main=putStr$i.fromEnum=<<"뒦뾁빭몁뷴릩끷뮸몁뺵끹봁벪몹끾봺뀒릾끹뭪끼뮳멁맪끦뱼릾븁릹끾봺뷁맦먰뀒릾끹뭪끸뺳끸뭮볪끼릷벁뺵봳끾봺뷁뫦먪뀙뭪끷릮본끫릱뱁븴뫹끺뵴볁뾴뺷끫뮪뱩븀놳멁뺳빮뱁뼪끲몪빁리릮변뒦뾁댴멁뭴뱩끾봺끮볁빭몁뭴뱱봼끴뫁덮븁뭦볩뀀"  This exploits the ancient common bond between the Irish and the Koreans. You all knew that lace and potato farming came via Korea, and that Kimchi was first made in Dublin... right? • Edit: (197 -> 184) No need to mod (why⁈ :-) ); eliminated separate declaration for the Korean text. • Edit: (184 -> 179) Used a more compact to represent code book. • Hahaha, nice! That's why I'm usually careful to say "solution with the fewest characters" (I edited my post accordingly). Exploiting Unicode is always an option, but few people take it. – Joey Adams Mar 18 '11 at 14:06 • Isn't it possible to put three our four chars into one exploiting this way? – FUZxxl Mar 18 '11 at 19:24 • @FUZxxl: You have to be careful: Not all values in the range 0x0 ~ 0x10FFFF are usable. Some are outright banned (0xD800 ~ 0xDFFF for example and any value ending in FFFE or FFFF), others may or may not be legal in a given programming language's lexical definition. I choose Hangul here because it is a large block of values with no holes, and all certainly legal in any definition of Unicode string. But, it is only ~13 bits in size. – MtnViewMark Mar 18 '11 at 19:31 • MtnViewMark: If you have two consecutive surrogates then it is indeed valid and would be a single codepoint outside the BMP. That would require that the implementation uses UTF-16 and could cut your character needs by one ;) – Joey Mar 23 '11 at 9:43 • @Joey - You could only use surrogates if every appearance of them were paired, and in proper order (one from 0xD800~0xDBFF and the next from 0xDC00~0xDFFF). But, in Haskell's case it is moot: String is a sequence of unicode scalar values (U+0000 ~ U+D7FF & U+E000 ~ U+10FFFF), not UTF-16 code units. Note that fromEnum returns the character's code point scalar value, not some encoded value. – MtnViewMark Mar 24 '11 at 2:05 ## INTERCALL, 3421 bytes A simple solution. Genered automatically, if anyone is wondering... INTERCALL IS A ANTIGOLFING LANGUAGE SO THIS HEADER IS HERE TO PREVENT GOLFING IN INTERCALL THE PROGRAM STARTS HERE: PUSH LXXVII PRINT PUSH XCVII PRINT PUSH CXXI PRINT PUSH XXXII PRINT PUSH CXVI PRINT PUSH CIV PRINT PUSH CI PRINT PUSH XXXII PRINT PUSH CXIV PRINT PUSH CXI PRINT PUSH XCVII PRINT PUSH C PRINT PUSH XXXII PRINT PUSH CXIV PRINT PUSH CV PRINT PUSH CXV PRINT PUSH CI PRINT PUSH XXXII PRINT PUSH CXVII PRINT PUSH CXII PRINT PUSH XXXII PRINT PUSH CXVI PRINT PUSH CXI PRINT PUSH XXXII PRINT PUSH CIX PRINT PUSH CI PRINT PUSH CI PRINT PUSH CXVI PRINT PUSH XXXII PRINT PUSH CXXI PRINT PUSH CXI PRINT PUSH CXVII PRINT PUSH X PRINT PUSH LXXVII PRINT PUSH XCVII PRINT PUSH CXXI PRINT PUSH XXXII PRINT PUSH CXVI PRINT PUSH CIV PRINT PUSH CI PRINT PUSH XXXII PRINT PUSH CXIX PRINT PUSH CV PRINT PUSH CX PRINT PUSH C PRINT PUSH XXXII PRINT PUSH XCVIII PRINT PUSH CI PRINT PUSH XXXII PRINT PUSH XCVII PRINT PUSH CVIII PRINT PUSH CXIX PRINT PUSH XCVII PRINT PUSH CXXI PRINT PUSH CXV PRINT PUSH XXXII PRINT PUSH XCVII PRINT PUSH CXVI PRINT PUSH XXXII PRINT PUSH CXXI PRINT PUSH CXI PRINT PUSH CXVII PRINT PUSH CXIV PRINT PUSH XXXII PRINT PUSH XCVIII PRINT PUSH XCVII PRINT PUSH XCIX PRINT PUSH CVII PRINT PUSH X PRINT PUSH LXXVII PRINT PUSH XCVII PRINT PUSH CXXI PRINT PUSH XXXII PRINT PUSH CXVI PRINT PUSH CIV PRINT PUSH CI PRINT PUSH XXXII PRINT PUSH CXV PRINT PUSH CXVII PRINT PUSH CX PRINT PUSH XXXII PRINT PUSH CXV PRINT PUSH CIV PRINT PUSH CV PRINT PUSH CX PRINT PUSH CI PRINT PUSH XXXII PRINT PUSH CXIX PRINT PUSH XCVII PRINT PUSH CXIV PRINT PUSH CIX PRINT PUSH XXXII PRINT PUSH CXVII PRINT PUSH CXII PRINT PUSH CXI PRINT PUSH CX PRINT PUSH XXXII PRINT PUSH CXXI PRINT PUSH CXI PRINT PUSH CXVII PRINT PUSH CXIV PRINT PUSH XXXII PRINT PUSH CII PRINT PUSH XCVII PRINT PUSH XCIX PRINT PUSH CI PRINT PUSH X PRINT PUSH LXXXIV PRINT PUSH CIV PRINT PUSH CI PRINT PUSH XXXII PRINT PUSH CXIV PRINT PUSH XCVII PRINT PUSH CV PRINT PUSH CX PRINT PUSH CXV PRINT PUSH XXXII PRINT PUSH CII PRINT PUSH XCVII PRINT PUSH CVIII PRINT PUSH CVIII PRINT PUSH XXXII PRINT PUSH CXV PRINT PUSH CXI PRINT PUSH CII PRINT PUSH CXVI PRINT PUSH XXXII PRINT PUSH CXVII PRINT PUSH CXII PRINT PUSH CXI PRINT PUSH CX PRINT PUSH XXXII PRINT PUSH CXXI PRINT PUSH CXI PRINT PUSH CXVII PRINT PUSH CXIV PRINT PUSH XXXII PRINT PUSH CII PRINT PUSH CV PRINT PUSH CI PRINT PUSH CVIII PRINT PUSH C PRINT PUSH CXV PRINT PUSH X PRINT PUSH LXV PRINT PUSH CX PRINT PUSH C PRINT PUSH XXXII PRINT PUSH CXVII PRINT PUSH CX PRINT PUSH CXVI PRINT PUSH CV PRINT PUSH CVIII PRINT PUSH XXXII PRINT PUSH CXIX PRINT PUSH CI PRINT PUSH XXXII PRINT PUSH CIX PRINT PUSH CI PRINT PUSH CI PRINT PUSH CXVI PRINT PUSH XXXII PRINT PUSH XCVII PRINT PUSH CIII PRINT PUSH XCVII PRINT PUSH CV PRINT PUSH CX PRINT PUSH X PRINT PUSH LXXVII PRINT PUSH XCVII PRINT PUSH CXXI PRINT PUSH XXXII PRINT PUSH LXXI PRINT PUSH CXI PRINT PUSH C PRINT PUSH XXXII PRINT PUSH CIV PRINT PUSH CXI PRINT PUSH CVIII PRINT PUSH C PRINT PUSH XXXII PRINT PUSH CXXI PRINT PUSH CXI PRINT PUSH CXVII PRINT PUSH XXXII PRINT PUSH CV PRINT PUSH CX PRINT PUSH XXXII PRINT PUSH CXVI PRINT PUSH CIV PRINT PUSH CI PRINT PUSH XXXII PRINT PUSH CIV PRINT PUSH CXI PRINT PUSH CVIII PRINT PUSH CVIII PRINT PUSH CXI PRINT PUSH CXIX PRINT PUSH XXXII PRINT PUSH CXI PRINT PUSH CII PRINT PUSH XXXII PRINT PUSH LXXII PRINT PUSH CV PRINT PUSH CXV PRINT PUSH XXXII PRINT PUSH CIV PRINT PUSH XCVII PRINT PUSH CX PRINT PUSH C PRINT END  Wow ## GolfScript (204 chars) Contains non-printing characters, so copy-paste may not work: :k'May the road rise up to meet you wind be always ar back¢ sun shin¬armÈon€face Tåainsll soft¡ields Aäuntil we meet ag²áGod holdø inñlow of His hand'{k{{k$}*0:k;}{127.2$<{-:k}*;}if}/](+  Base64-encoded: OmsnTWF5IHRoZSByb2FkIHJpc2UgdXAgdG8gbWVldCB5b3UKnwh3aW5kIGJlIGFsd2F5cyBhnAVy IGJhY2uiCXN1biBzaGlurANhcm3IA29upAZmYWNlClTlBGFpbnONA2xsIHNvZnShDGllbGRzCkHk A3VudGlsIHdlIG1lZXQgYWeyA+EFR29kIGhvbGT4BCBpbvEFjgNsb3cgb2YgSGlzIGhhbmQne2t7 e2skfSowOms7fXsxMjcuMiQ8ey06a30qO31pZn0vXSgr  There really is less redundancy than you might expect in the string. I think gzip's savings are 2/3 from Lempel-Ziv and 1/3 from the Huffman encoding; what I'm using is essentially LZ, but I have more overhead than the gzip format. Note that this is the first solution to take fewer bytes than the output. ## Bash/Sed, 206 chars I didn't manage to beat Peter Taylor, but like his solution, it's fewer bytes than the original. But I didn't use unprintable characters. sed was useful in the similar "no strangers to codegolf" challenge. But there I used it twice, to compress the list of replacements. Here, the text is too short for this trick. sed 's/Z/May the /;s/W/ uponYr f/;s/Y/ you/'<<X Zroad rise up to meetY Zwind be always atYr back Zsun shine warmWace The rains fall softWields And until we meet again May God holdY in the hollow of His hand  # PHP, 431 425 bytes <?php$s="May therodisupm\nwnblckfTAgGH";$p=array('01234563','3cd8h328c73m','jj','3e6643');$b=str_split('s781937ab63cd348v28cfsgah93i631jg12b314328c73i1klfsbch3b5ah63g17et1k6fn56371ahb3m1u3b8m4ta6j9bfoh93ch4aj3g6v1p1ahf0123q89358j9328c3ah3456358u8g38m3rab351h9');foreach($b as$x){$x=b($x);if($x>27){$c=str_split($p[$x-28]);foreach($c as$y){echo $s[b($y)];}}else{echo $s[$x];}}function b($a){return base_convert($a,36,10);}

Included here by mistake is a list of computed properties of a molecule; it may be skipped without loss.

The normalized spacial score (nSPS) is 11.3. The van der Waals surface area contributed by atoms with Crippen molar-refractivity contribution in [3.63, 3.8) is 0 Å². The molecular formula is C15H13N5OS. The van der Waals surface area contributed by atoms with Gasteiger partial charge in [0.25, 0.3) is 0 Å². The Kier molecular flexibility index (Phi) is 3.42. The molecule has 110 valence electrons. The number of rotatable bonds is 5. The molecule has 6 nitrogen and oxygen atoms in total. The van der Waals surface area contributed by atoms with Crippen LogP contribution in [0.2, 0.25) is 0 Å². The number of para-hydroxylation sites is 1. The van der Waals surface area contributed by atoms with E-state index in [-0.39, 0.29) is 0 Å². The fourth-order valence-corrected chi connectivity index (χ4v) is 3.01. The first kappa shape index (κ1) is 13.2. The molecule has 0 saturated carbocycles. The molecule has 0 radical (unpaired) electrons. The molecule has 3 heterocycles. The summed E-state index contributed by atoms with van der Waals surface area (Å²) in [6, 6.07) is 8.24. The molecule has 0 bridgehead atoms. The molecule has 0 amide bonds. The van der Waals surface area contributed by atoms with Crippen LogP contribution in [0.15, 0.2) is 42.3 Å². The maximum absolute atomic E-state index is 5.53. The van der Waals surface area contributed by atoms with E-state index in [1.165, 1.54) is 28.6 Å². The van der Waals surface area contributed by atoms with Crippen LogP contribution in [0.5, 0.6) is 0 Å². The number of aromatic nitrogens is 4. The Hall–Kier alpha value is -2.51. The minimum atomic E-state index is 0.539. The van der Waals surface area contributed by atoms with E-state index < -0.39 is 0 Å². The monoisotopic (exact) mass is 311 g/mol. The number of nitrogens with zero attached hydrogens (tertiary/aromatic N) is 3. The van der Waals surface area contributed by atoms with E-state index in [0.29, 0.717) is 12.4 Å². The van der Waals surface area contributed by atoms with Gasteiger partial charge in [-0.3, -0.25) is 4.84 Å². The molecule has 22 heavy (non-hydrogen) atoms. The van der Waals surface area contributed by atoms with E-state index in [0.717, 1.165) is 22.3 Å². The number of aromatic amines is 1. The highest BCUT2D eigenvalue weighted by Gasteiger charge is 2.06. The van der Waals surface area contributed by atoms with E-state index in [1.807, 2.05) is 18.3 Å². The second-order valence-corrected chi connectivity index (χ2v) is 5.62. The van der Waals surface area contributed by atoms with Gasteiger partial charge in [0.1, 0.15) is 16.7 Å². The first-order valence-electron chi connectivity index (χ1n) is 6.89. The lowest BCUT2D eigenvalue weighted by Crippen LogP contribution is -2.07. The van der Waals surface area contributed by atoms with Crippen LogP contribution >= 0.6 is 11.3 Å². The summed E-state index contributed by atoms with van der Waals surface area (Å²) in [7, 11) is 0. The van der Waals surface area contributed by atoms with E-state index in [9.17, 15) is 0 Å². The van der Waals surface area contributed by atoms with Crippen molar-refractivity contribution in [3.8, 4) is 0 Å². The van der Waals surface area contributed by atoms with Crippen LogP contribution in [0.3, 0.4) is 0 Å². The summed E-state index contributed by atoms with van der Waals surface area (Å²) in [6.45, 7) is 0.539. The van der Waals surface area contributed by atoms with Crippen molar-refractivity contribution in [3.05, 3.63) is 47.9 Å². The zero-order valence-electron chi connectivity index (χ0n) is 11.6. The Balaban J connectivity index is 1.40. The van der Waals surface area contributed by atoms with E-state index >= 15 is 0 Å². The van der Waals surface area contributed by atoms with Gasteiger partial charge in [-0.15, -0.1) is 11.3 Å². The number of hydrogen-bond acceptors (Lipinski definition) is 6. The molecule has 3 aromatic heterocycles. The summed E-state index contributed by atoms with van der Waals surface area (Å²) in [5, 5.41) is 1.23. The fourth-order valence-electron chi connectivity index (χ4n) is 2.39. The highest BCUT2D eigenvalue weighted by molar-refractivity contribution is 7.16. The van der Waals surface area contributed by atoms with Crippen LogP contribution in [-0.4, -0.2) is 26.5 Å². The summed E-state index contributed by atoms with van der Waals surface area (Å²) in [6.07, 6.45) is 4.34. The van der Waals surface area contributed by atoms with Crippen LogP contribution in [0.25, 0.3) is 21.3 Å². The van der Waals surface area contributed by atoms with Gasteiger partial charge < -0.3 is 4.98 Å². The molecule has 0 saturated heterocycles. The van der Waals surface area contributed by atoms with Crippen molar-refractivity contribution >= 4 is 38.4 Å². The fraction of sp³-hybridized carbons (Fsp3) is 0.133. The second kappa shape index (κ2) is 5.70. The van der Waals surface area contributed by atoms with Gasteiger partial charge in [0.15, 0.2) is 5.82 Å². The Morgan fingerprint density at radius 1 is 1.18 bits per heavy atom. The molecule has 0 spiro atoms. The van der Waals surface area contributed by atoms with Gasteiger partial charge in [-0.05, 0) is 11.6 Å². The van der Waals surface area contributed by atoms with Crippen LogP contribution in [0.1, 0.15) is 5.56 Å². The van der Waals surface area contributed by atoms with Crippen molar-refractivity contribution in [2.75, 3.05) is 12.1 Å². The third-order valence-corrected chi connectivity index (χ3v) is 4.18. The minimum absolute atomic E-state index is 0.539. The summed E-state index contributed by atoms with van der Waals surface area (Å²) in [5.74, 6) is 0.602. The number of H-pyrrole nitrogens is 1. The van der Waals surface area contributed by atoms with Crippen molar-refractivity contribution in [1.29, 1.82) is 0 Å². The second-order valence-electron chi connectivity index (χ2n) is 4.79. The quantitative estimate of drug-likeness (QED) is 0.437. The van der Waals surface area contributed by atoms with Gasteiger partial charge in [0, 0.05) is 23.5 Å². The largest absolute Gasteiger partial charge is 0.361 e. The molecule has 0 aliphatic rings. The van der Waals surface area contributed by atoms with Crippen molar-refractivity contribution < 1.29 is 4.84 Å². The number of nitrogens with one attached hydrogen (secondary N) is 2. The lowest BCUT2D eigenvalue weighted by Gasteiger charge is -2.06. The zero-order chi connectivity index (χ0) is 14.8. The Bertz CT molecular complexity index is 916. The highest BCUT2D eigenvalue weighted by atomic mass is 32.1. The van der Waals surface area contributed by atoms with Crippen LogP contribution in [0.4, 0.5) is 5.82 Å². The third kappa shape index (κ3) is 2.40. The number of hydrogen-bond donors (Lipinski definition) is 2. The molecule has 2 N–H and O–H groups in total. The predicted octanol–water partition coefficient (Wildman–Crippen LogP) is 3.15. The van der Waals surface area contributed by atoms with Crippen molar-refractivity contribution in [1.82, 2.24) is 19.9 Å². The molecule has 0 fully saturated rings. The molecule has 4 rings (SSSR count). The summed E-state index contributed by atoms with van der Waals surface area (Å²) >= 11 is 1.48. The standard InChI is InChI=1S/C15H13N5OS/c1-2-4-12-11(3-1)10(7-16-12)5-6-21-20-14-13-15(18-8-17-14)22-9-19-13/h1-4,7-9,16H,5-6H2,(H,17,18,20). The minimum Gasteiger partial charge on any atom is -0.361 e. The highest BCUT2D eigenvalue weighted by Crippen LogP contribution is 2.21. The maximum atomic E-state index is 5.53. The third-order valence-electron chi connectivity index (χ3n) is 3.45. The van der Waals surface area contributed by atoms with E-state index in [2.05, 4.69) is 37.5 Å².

An approach of mapping and base conversion to store the information. However, I failed at keeping the program size very small.

s n=words"And God His May The again always at back be face fall fields hand hold hollow in meet of rains rise road shine soft sun the to until up upon warm we wind you your"!!(fromEnum n-48)
main=mapM_(putStrLn.unwords.map s)\$words"3IEDLJAQ 3IP967R8 3IHFNMR: 4C;GMR< 0KOA5 31>Q@I?B2="


Sadly, this is much longer than the output or putting the string verbatim. Even the string literals themselves (without quotes) total to two characters longer than the input. How can that be?

# Quetzalcoatl, 218 bytes

"May the road rise up to meet you\nMay the wind be always at your back\nMay the sun shine warm upon your face\nThe rains fall soft upon your fields\nAnd until we meet again\nMay God hold you in the hollow of His hand"


Strings are implicitly printed.

# Or pyth, 217 bytes

"May the road rise up to meet you\nMay the wind be always at your back\nMay the sun shine warm upon your face\nThe rains fall soft upon your fields\nAnd until we meet again\nMay God hold you in the hollow of His hand